Futures on US West Texas Intermediate Crude Oil looked set to register their first weekly gain in three, as market players were still weighing US recession risks against optimism over a sound fuel demand recovery in the world’s largest oil importer, China.
The latest data by the US Labor Department seemed to have reignited recession concerns. The number of Americans who filed for unemployment assistance rose by 13,000, more than expected, to the seasonally adjusted 196,000 in the week ended February 4th. This has been the first increase in claims since late December.
This week’s US oil inventory data also raised some concern of an economic slowdown, as crude stockpiles increased to levels unseen since June 2021.
“Sentiment overnight seemed to be tilted towards the downside after the jobless data in the U.S.,” Baden Moore, head of commodity research at National Australia Bank, was quoted as saying by Reuters.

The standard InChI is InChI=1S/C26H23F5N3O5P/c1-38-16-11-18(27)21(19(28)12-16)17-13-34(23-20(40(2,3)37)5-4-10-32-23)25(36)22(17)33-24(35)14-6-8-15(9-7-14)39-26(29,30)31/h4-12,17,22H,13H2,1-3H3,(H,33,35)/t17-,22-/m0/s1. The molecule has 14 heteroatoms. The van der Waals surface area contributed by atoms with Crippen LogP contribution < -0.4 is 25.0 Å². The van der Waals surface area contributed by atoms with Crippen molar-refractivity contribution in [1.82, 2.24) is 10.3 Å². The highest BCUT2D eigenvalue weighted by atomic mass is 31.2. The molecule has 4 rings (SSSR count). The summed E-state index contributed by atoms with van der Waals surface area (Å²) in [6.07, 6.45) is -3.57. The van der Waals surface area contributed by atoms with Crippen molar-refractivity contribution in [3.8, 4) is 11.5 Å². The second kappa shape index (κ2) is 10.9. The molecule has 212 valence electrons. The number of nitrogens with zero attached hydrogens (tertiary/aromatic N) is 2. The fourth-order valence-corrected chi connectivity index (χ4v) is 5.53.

“However I expect the China demand recovery will be more material to the price outlook into (the second half of) 2023.”
On the other hand, a market-supporting factor was Saudi Arabia’s decision to raise its official crude sales prices to Asia, an indication of an oil demand recovery in China.
“Refiners will likely boost run rates from March to meet domestic demand as well as export needs,” Emma Li, analyst at Vortexa, said.
As of 9:09 GMT on Friday WTI Crude Oil Futures were gaining 2.55% to trade at $80.05 per barrel.
WTI Crude Oil Futures have risen 9.33% so far this week, following a 7.82% loss in the prior week.
At the same time, Brent Oil Futures were gaining 2.52% on the day to trade at $86.63 per barrel.
Brent Oil Futures have risen 8.54% so far this week, following a 7.75% loss in the previous week.